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Should the fact that a journal's editor is 'human' be a factor in submitting manuscripts?

Example - say I'm writing 4 manuscripts. The first three are 'bad' and the fourth is good. Then I submit them to the journal, one every 6 months or so. The first three will be rejected. But will they affect the ruling of my 4th submitted manuscript, even it is much better?

I.e., should I keep in mind that the journal's editor gets my manuscripts and by the time I get to my 4th and 'good' manuscript, will they already have a biased opinion on my works?

1 Answer 1

Funny question - should the fact that a journal's editor is 'human' be a factor in submitting manuscripts?

You don't have to take into account the journal editor as human being -- e.g. there is nothing wrong with submitting to an editor you have never heard of or met but whose credentials look relevant -- but in my experience (I am in mathematics) I get better service from editors with whom I have a prior acquaintance and a prior (positive!) professional relationship. So my answer to this would be If possible, yes, try to make this work in your favor.

Example - say I'm writing 4 manuscripts. The first three are 'bad' and the fourth is good. Then I submit them to the journal, one every 6 months or so. The first three will be rejected. But will they affect the ruling of my 4th submitted manuscript, even it is much better?

Like @Davidmh, I am wondering why you are submitting three manuscripts that you describe as 'bad'. (Admittedly you call them "'bad'", not "bad", but still...) I am also wondering why you are submitting manuscripts that you know will be rejected, but I gather here you are setting up the premise of a hypothetical. Finally, I wonder whether you have a good reason for submitting four manuscripts in such rapid succession to the same journal, whether they are accepted or not.

But let me answer your question first: yes, having three manuscripts rejected from the same journal can conceivably affect the way your fourth manuscript is received, even though in theory it should not, and you have already identified the reason: editorial boards consist of human beings. Three 'bad' manuscripts is enough to establish a pattern that you don't understand the value of your own work. People who are involved in processing your fourth paper will find it very difficult not to view it with that lens. Of course this does not at all mean that your paper will be rejected: if it's sufficiently good it will almost certainly be accepted by that journal or by some other journal of similar quality. (But that would happen no matter what...)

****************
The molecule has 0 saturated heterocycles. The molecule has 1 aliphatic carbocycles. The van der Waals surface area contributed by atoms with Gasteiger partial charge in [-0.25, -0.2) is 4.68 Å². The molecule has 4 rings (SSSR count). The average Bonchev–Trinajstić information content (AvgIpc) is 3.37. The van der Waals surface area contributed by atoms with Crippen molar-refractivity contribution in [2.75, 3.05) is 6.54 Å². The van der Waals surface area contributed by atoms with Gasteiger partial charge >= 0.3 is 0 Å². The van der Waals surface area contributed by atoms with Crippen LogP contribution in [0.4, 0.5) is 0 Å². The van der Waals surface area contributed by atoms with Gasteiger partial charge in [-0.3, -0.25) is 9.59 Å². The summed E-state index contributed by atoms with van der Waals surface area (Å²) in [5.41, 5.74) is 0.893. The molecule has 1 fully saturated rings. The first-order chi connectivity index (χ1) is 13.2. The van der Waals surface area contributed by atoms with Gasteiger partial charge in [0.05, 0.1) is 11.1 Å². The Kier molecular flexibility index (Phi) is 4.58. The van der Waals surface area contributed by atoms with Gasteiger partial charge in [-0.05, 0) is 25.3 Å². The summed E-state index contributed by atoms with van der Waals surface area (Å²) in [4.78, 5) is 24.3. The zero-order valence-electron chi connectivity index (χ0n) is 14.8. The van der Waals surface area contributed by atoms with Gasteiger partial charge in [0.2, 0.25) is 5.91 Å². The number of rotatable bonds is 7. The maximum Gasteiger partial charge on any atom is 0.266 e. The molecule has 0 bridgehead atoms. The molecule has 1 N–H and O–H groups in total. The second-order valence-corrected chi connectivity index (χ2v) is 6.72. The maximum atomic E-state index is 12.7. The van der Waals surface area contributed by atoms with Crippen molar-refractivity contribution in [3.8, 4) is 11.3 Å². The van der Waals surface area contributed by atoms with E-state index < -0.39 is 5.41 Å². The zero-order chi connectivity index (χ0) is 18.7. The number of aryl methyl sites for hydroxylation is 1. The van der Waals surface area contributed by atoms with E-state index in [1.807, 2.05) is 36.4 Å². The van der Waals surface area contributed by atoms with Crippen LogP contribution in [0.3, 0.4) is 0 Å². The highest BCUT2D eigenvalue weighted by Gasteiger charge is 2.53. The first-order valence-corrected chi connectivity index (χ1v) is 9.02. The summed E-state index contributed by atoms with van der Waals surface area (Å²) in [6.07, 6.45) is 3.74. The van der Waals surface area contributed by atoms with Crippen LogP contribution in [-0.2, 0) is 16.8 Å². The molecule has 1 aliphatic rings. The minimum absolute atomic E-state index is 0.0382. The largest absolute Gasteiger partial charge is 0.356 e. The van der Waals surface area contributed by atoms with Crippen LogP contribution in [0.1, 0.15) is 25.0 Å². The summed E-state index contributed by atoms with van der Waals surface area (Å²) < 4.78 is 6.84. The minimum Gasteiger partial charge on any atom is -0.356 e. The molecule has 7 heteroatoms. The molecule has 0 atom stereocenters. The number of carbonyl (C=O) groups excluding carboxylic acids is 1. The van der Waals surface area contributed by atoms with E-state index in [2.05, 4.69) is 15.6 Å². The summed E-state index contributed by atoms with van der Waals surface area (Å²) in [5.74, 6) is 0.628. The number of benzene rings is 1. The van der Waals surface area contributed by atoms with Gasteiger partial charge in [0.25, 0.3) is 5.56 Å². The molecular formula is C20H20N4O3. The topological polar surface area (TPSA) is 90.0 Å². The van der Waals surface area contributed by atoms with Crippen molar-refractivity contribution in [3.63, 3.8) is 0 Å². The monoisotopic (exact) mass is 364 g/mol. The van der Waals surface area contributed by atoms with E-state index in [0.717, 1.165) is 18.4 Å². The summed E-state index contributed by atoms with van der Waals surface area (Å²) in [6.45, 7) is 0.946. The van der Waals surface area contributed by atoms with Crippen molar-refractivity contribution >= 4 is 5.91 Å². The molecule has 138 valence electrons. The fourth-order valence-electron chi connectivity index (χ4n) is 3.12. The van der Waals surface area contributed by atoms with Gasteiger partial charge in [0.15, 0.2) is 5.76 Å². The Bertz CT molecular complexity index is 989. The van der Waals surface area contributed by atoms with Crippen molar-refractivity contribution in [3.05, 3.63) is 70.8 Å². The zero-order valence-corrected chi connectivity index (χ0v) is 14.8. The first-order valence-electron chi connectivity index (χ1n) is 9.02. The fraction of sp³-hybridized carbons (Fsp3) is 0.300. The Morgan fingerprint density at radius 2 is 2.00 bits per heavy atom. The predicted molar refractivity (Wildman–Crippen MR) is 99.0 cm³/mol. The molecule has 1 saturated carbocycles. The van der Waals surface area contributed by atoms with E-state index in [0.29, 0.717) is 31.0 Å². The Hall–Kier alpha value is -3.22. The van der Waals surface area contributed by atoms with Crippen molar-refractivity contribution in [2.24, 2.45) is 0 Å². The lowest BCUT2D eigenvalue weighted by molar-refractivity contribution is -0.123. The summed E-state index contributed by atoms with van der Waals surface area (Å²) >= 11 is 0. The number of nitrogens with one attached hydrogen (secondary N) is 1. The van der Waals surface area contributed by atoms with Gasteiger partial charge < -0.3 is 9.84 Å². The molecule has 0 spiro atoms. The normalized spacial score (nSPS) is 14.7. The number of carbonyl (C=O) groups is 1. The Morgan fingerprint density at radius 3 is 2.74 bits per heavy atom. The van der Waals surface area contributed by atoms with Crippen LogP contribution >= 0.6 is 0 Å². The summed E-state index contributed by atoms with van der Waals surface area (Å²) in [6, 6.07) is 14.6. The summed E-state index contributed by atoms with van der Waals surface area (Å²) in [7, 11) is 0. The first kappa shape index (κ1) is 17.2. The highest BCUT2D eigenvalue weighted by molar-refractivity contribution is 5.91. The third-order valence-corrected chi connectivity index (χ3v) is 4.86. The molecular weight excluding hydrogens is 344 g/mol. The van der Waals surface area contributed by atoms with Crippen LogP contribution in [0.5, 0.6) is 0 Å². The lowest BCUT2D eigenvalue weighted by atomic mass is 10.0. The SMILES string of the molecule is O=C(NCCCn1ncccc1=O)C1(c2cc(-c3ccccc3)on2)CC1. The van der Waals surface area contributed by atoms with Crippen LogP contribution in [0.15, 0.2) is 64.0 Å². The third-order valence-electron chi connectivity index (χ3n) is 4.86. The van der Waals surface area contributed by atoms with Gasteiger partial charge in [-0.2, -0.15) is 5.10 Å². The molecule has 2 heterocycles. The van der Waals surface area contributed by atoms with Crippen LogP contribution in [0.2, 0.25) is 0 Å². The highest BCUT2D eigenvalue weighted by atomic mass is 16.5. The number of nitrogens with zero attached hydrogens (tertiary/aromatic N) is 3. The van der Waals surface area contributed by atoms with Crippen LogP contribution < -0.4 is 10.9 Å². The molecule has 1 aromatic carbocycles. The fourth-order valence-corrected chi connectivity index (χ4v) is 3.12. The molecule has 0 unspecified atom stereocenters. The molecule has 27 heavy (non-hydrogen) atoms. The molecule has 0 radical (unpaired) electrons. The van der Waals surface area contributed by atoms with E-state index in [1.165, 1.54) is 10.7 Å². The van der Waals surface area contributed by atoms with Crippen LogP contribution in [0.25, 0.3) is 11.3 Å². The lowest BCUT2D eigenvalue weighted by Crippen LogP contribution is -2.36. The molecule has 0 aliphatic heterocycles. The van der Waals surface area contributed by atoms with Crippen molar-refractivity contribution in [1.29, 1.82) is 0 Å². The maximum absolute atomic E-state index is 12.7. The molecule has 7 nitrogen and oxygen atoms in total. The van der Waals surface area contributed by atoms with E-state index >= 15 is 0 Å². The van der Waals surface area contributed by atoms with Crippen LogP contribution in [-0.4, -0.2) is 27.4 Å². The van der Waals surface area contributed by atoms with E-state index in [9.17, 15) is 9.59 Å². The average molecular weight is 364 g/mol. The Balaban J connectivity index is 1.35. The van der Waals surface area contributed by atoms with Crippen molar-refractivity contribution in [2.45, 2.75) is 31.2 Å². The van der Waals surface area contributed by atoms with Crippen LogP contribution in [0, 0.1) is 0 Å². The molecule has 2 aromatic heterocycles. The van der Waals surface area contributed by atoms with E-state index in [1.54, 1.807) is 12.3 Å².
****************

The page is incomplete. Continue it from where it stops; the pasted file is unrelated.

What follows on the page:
So I do not recommend the practice you propose. Just to address a few side issues:

1) Unless you have a clear reason to do so, publishing too often in the same journal also looks (moderately) bad.

2) Some journals turn out to have quotas on papers from the same author. Once I resubmitted to the same editor of the Proceedings of the AMS within a year after getting a paper accepted there, and he told me that he couldn't consider the paper. Another time I had a paper accepted at a leading combinatorics journal with a large backlog, and within a year of acceptance I submitted a followup paper (with a different set of authors) which went deeper on the same topic. The editorial board discussed the matter, decided that with their large backlog they didn't want to publish two papers on the same topic in such rapid succession...and then asked me whether I would be willing to combine the newly submitted paper with the already accepted paper! (Needless to say, the answer was no.) These stories show that editors of journals certainly do have memory of authors of past submissions, and even past successful submissions can be a reason to want to submit elsewhere in the short term.